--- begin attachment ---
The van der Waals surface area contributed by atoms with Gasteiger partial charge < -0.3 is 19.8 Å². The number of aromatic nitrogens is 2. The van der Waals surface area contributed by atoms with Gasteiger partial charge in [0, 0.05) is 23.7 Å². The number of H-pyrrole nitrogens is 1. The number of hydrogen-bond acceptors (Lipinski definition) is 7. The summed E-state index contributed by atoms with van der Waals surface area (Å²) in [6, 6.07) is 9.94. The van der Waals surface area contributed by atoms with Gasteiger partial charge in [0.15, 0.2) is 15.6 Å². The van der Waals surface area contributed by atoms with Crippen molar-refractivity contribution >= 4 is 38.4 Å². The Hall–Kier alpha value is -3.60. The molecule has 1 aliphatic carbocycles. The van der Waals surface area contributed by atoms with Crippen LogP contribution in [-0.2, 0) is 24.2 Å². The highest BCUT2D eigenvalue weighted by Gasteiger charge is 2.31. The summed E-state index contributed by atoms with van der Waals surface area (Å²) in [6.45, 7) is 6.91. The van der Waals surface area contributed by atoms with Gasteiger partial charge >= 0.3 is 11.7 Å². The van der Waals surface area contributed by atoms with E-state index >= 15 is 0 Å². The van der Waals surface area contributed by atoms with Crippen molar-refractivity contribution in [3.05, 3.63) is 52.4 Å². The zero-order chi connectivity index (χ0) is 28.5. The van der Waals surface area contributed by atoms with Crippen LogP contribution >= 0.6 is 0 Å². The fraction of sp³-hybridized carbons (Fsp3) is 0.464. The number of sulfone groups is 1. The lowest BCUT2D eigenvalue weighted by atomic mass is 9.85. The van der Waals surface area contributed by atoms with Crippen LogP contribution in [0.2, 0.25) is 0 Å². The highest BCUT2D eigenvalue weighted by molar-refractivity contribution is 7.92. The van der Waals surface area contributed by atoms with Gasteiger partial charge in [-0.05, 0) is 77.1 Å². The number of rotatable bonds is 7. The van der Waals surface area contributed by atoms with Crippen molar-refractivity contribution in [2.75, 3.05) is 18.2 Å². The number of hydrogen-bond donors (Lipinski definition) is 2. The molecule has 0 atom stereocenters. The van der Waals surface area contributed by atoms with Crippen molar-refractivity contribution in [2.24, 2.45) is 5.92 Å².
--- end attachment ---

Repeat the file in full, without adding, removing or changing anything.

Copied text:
The van der Waals surface area contributed by atoms with Gasteiger partial charge < -0.3 is 19.8 Å². The number of aromatic nitrogens is 2. The van der Waals surface area contributed by atoms with Gasteiger partial charge in [0, 0.05) is 23.7 Å². The number of H-pyrrole nitrogens is 1. The number of hydrogen-bond acceptors (Lipinski definition) is 7. The summed E-state index contributed by atoms with van der Waals surface area (Å²) in [6, 6.07) is 9.94. The van der Waals surface area contributed by atoms with Gasteiger partial charge in [0.15, 0.2) is 15.6 Å². The van der Waals surface area contributed by atoms with Crippen molar-refractivity contribution >= 4 is 38.4 Å². The Hall–Kier alpha value is -3.60. The molecule has 1 aliphatic carbocycles. The van der Waals surface area contributed by atoms with Crippen LogP contribution in [-0.2, 0) is 24.2 Å². The highest BCUT2D eigenvalue weighted by Gasteiger charge is 2.31. The summed E-state index contributed by atoms with van der Waals surface area (Å²) in [6.45, 7) is 6.91. The van der Waals surface area contributed by atoms with Gasteiger partial charge >= 0.3 is 11.7 Å². The van der Waals surface area contributed by atoms with E-state index >= 15 is 0 Å². The van der Waals surface area contributed by atoms with Crippen molar-refractivity contribution in [3.05, 3.63) is 52.4 Å². The zero-order chi connectivity index (χ0) is 28.5. The van der Waals surface area contributed by atoms with Crippen LogP contribution >= 0.6 is 0 Å². The fraction of sp³-hybridized carbons (Fsp3) is 0.464. The number of sulfone groups is 1. The lowest BCUT2D eigenvalue weighted by atomic mass is 9.85. The van der Waals surface area contributed by atoms with Crippen LogP contribution in [0.2, 0.25) is 0 Å². The highest BCUT2D eigenvalue weighted by molar-refractivity contribution is 7.92. The van der Waals surface area contributed by atoms with Gasteiger partial charge in [-0.05, 0) is 77.1 Å². The number of rotatable bonds is 7. The van der Waals surface area contributed by atoms with Crippen molar-refractivity contribution in [2.75, 3.05) is 18.2 Å². The number of hydrogen-bond donors (Lipinski definition) is 2. The molecule has 0 atom stereocenters. The van der Waals surface area contributed by atoms with Crippen molar-refractivity contribution in [2.24, 2.45) is 5.92 Å².